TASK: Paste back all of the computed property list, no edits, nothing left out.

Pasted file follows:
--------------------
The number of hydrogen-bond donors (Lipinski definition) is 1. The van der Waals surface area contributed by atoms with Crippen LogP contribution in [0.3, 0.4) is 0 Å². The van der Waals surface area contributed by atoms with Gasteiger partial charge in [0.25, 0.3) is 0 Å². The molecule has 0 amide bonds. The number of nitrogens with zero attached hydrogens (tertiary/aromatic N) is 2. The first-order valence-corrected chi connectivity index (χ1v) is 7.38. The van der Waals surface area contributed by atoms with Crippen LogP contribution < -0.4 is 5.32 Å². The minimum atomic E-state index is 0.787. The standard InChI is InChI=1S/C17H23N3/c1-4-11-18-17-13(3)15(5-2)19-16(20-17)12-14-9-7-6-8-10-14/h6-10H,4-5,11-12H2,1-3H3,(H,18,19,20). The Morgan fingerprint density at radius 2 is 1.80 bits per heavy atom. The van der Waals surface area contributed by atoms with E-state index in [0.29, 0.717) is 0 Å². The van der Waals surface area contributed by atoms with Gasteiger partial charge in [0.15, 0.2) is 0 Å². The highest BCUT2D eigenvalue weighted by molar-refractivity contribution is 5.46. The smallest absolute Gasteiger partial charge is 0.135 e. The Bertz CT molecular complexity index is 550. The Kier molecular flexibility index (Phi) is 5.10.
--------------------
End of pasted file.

The number of hydrogen-bond donors (Lipinski definition) is 1. The van der Waals surface area contributed by atoms with Crippen LogP contribution in [0.3, 0.4) is 0 Å². The van der Waals surface area contributed by atoms with Gasteiger partial charge in [0.25, 0.3) is 0 Å². The molecule has 0 amide bonds. The number of nitrogens with zero attached hydrogens (tertiary/aromatic N) is 2. The first-order valence-corrected chi connectivity index (χ1v) is 7.38. The van der Waals surface area contributed by atoms with Crippen LogP contribution < -0.4 is 5.32 Å². The minimum atomic E-state index is 0.787. The standard InChI is InChI=1S/C17H23N3/c1-4-11-18-17-13(3)15(5-2)19-16(20-17)12-14-9-7-6-8-10-14/h6-10H,4-5,11-12H2,1-3H3,(H,18,19,20). The Morgan fingerprint density at radius 2 is 1.80 bits per heavy atom. The van der Waals surface area contributed by atoms with E-state index in [0.29, 0.717) is 0 Å². The van der Waals surface area contributed by atoms with Gasteiger partial charge in [0.15, 0.2) is 0 Å². The highest BCUT2D eigenvalue weighted by molar-refractivity contribution is 5.46. The smallest absolute Gasteiger partial charge is 0.135 e. The Bertz CT molecular complexity index is 550. The Kier molecular flexibility index (Phi) is 5.10.